The Pebble's bundled with a USB-to-3.5mm-jack cable to connect it to a host computer and both transfer tracks and recharge the built-in battery. The player's a USB Mass Storage device, so it should operate with any operating system. It ships with an application called Music Friend, but since this just calls up Windows to transfer tracks, it's as easy to do it manually, especially since Music Friend is so weak. There's a music player, but you can't select a track and press play - hitting the play button just invokes the Open... dialog. And there's an unnecessary photo tweaking tool - redundant for a player that can't display photos.
But I shouldn't let poor software drag down the hardware. As I say, the Pebble mounts on your desktop ready for tracks to be dragged and dropped over. I tried it on a Mac but even with the Mac OS' metadata files removed, I still kept getting 'MP3 ERR' appearing on the display. Some songs did play, though they were all encoded as 128KBps MP3s in iTunes from CD. I re-ripped a couple of CDs in Windows' version of iTunes and these played just fine. The gadget can handle MP3 and WMA files - but not, it seems, DRM-protected WMA tracks.
Playback can be augmented with the usual set of EQ pre-sets, some of which exposed the "limitations of the source tape" as CD booklets used to say. There are two entries in the list of EQ pre-sets for user-defined equalisations made using a three on-screen sliders.
The Pebble sounds pretty good without such augmentations, though I got some clicks and crackles as one track ended and the next began. They're not on the tracks themselves and while you'd not notice them in a noisy environment - listing on the bus or the train, for example - the Pebble still loses marks for it. The earphones are cheap but inoffensive - they're not great but they do the business. And the player can't half rack up the decibels - this is louder than many a music device I've tried.
In addition to the aforementioned stopwatch, the Pebble comes loaded with an FM radio. I found reception to be poor at first, but switching mode to the radio changes the contents of the Set[tings] menu and I found the radio defaults to US/Korean FM frequency handling - switching to European made a big difference: still slightly hissy perhaps, but that's often the case with tiny tuners and switching to mono helps. The Pebble makes a neat little radio, and it's almost worth the entry price just for that. It's just a shame you have to go through all this mode switching to swap from your own songs to a radio station's.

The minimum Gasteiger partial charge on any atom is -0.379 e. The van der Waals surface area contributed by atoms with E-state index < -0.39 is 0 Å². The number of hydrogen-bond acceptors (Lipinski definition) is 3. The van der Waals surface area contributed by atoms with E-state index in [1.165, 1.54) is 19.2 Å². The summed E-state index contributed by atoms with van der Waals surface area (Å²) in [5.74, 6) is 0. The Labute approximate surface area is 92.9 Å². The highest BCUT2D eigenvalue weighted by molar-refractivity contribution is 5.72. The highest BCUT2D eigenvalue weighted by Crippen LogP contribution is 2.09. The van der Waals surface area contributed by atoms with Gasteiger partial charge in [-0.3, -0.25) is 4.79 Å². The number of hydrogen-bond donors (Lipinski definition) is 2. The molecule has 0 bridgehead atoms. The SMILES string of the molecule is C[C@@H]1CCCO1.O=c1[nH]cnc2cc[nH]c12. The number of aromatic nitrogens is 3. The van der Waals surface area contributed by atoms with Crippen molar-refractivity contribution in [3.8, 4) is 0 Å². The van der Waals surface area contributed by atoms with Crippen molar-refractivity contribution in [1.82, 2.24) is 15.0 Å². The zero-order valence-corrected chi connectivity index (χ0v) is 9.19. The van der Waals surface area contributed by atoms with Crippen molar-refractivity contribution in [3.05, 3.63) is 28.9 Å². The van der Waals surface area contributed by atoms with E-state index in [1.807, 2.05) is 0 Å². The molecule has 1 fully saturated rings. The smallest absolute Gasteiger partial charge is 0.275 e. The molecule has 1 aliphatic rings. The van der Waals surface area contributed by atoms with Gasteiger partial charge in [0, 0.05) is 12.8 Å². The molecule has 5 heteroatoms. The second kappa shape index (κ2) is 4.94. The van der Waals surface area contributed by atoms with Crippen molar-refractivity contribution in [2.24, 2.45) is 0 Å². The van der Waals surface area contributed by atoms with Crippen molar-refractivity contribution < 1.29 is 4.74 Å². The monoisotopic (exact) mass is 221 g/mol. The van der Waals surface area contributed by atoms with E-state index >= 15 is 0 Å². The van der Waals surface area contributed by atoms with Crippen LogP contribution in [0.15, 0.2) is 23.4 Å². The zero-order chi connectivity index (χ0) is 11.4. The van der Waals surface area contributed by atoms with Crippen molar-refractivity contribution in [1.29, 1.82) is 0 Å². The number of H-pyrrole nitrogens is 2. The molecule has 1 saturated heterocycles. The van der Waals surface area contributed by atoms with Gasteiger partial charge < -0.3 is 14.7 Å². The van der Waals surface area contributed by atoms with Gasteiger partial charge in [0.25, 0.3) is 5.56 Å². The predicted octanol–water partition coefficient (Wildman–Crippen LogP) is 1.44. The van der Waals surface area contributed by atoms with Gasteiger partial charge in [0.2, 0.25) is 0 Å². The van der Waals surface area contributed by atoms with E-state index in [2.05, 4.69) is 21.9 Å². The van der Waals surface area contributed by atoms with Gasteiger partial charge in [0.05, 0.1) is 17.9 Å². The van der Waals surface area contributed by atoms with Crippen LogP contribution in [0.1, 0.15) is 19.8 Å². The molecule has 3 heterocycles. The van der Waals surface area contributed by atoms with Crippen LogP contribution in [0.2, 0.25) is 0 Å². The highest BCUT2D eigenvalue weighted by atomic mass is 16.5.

The Pebble's manual claims a 12-hour continuous playback time, but I got rather less than that in my tests - about ten hours - though I almost certainly activated the display more often than the device's manufacturer did. It's still a decent battery life for a device of this size, and it'll last many a jogging session, and trip between home and office.
Advanced MP3 Players' Pebble isn't the best Flash-based MP3 player I've seen - some sound issues, a decidedly old-hat menu system, some lame song-transfer software and the Korean animation-like pair of eyes that blink out at you when the thing starts up all see to that.
However, the playback quality is decent, the radio's good, and there's no doubt the fashion accessory-friendly styling and its bling factor helps the Pebble shine among the crowd of iPod wannabes. ®